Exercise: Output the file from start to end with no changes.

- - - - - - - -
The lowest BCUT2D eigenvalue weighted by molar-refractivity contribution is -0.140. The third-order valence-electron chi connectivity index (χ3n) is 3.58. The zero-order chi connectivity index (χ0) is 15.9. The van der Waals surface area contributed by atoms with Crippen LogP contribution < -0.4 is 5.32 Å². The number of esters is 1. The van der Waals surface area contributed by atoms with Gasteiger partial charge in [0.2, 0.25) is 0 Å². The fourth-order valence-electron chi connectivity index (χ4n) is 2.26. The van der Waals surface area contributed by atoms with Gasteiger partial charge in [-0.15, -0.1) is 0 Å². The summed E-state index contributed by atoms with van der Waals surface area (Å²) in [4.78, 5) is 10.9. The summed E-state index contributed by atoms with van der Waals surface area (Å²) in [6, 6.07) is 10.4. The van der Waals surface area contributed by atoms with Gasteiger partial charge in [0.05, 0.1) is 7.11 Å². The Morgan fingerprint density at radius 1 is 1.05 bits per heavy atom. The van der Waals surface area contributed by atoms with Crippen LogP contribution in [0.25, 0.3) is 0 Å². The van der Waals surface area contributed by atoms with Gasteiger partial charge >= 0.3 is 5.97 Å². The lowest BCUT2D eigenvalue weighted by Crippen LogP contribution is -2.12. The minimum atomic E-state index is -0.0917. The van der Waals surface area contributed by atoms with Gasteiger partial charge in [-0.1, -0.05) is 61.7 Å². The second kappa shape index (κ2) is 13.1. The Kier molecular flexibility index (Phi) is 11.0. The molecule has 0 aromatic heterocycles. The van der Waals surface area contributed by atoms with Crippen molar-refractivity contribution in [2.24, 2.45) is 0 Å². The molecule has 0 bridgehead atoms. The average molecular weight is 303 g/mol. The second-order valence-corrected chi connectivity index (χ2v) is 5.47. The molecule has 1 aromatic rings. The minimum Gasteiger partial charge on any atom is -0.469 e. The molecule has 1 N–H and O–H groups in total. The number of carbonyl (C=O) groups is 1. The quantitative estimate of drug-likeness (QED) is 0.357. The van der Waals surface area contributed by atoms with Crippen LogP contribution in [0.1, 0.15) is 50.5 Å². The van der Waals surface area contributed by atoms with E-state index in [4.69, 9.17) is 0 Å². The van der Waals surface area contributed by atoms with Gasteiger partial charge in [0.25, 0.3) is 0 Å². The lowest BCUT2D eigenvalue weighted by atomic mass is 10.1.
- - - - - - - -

The lowest BCUT2D eigenvalue weighted by molar-refractivity contribution is -0.140. The third-order valence-electron chi connectivity index (χ3n) is 3.58. The zero-order chi connectivity index (χ0) is 15.9. The van der Waals surface area contributed by atoms with Crippen LogP contribution < -0.4 is 5.32 Å². The number of esters is 1. The van der Waals surface area contributed by atoms with Gasteiger partial charge in [0.2, 0.25) is 0 Å². The fourth-order valence-electron chi connectivity index (χ4n) is 2.26. The van der Waals surface area contributed by atoms with Gasteiger partial charge in [-0.15, -0.1) is 0 Å². The summed E-state index contributed by atoms with van der Waals surface area (Å²) in [4.78, 5) is 10.9. The summed E-state index contributed by atoms with van der Waals surface area (Å²) in [6, 6.07) is 10.4. The van der Waals surface area contributed by atoms with Gasteiger partial charge in [0.05, 0.1) is 7.11 Å². The Morgan fingerprint density at radius 1 is 1.05 bits per heavy atom. The van der Waals surface area contributed by atoms with Crippen LogP contribution in [0.25, 0.3) is 0 Å². The van der Waals surface area contributed by atoms with Gasteiger partial charge >= 0.3 is 5.97 Å². The lowest BCUT2D eigenvalue weighted by Crippen LogP contribution is -2.12. The minimum atomic E-state index is -0.0917. The van der Waals surface area contributed by atoms with Gasteiger partial charge in [-0.1, -0.05) is 61.7 Å². The second kappa shape index (κ2) is 13.1. The Kier molecular flexibility index (Phi) is 11.0. The molecule has 0 aromatic heterocycles. The van der Waals surface area contributed by atoms with Crippen molar-refractivity contribution in [2.24, 2.45) is 0 Å². The molecule has 0 bridgehead atoms. The average molecular weight is 303 g/mol. The second-order valence-corrected chi connectivity index (χ2v) is 5.47. The molecule has 1 aromatic rings. The minimum Gasteiger partial charge on any atom is -0.469 e. The molecule has 1 N–H and O–H groups in total. The number of carbonyl (C=O) groups is 1. The quantitative estimate of drug-likeness (QED) is 0.357. The van der Waals surface area contributed by atoms with Crippen LogP contribution in [0.1, 0.15) is 50.5 Å². The van der Waals surface area contributed by atoms with E-state index in [4.69, 9.17) is 0 Å². The van der Waals surface area contributed by atoms with Gasteiger partial charge in [0.25, 0.3) is 0 Å². The lowest BCUT2D eigenvalue weighted by atomic mass is 10.1.